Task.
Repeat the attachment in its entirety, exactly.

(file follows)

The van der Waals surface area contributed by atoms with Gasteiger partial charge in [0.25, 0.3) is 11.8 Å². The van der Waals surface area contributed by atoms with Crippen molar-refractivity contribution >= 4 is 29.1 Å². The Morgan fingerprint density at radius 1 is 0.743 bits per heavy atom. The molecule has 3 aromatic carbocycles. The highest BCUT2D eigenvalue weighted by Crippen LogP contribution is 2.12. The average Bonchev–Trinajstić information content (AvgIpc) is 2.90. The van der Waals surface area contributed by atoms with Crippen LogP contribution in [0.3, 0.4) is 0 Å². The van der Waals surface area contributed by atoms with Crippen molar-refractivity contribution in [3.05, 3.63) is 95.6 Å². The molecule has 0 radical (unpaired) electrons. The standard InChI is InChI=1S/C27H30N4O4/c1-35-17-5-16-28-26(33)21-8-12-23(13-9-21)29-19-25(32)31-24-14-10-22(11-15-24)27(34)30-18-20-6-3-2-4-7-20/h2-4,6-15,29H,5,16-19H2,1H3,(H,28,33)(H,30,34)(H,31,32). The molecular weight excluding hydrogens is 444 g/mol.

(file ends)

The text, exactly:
The van der Waals surface area contributed by atoms with Gasteiger partial charge in [0.25, 0.3) is 11.8 Å². The van der Waals surface area contributed by atoms with Crippen molar-refractivity contribution >= 4 is 29.1 Å². The Morgan fingerprint density at radius 1 is 0.743 bits per heavy atom. The molecule has 3 aromatic carbocycles. The highest BCUT2D eigenvalue weighted by Crippen LogP contribution is 2.12. The average Bonchev–Trinajstić information content (AvgIpc) is 2.90. The van der Waals surface area contributed by atoms with Crippen LogP contribution in [0.3, 0.4) is 0 Å². The van der Waals surface area contributed by atoms with Crippen molar-refractivity contribution in [3.05, 3.63) is 95.6 Å². The molecule has 0 radical (unpaired) electrons. The standard InChI is InChI=1S/C27H30N4O4/c1-35-17-5-16-28-26(33)21-8-12-23(13-9-21)29-19-25(32)31-24-14-10-22(11-15-24)27(34)30-18-20-6-3-2-4-7-20/h2-4,6-15,29H,5,16-19H2,1H3,(H,28,33)(H,30,34)(H,31,32). The molecular weight excluding hydrogens is 444 g/mol.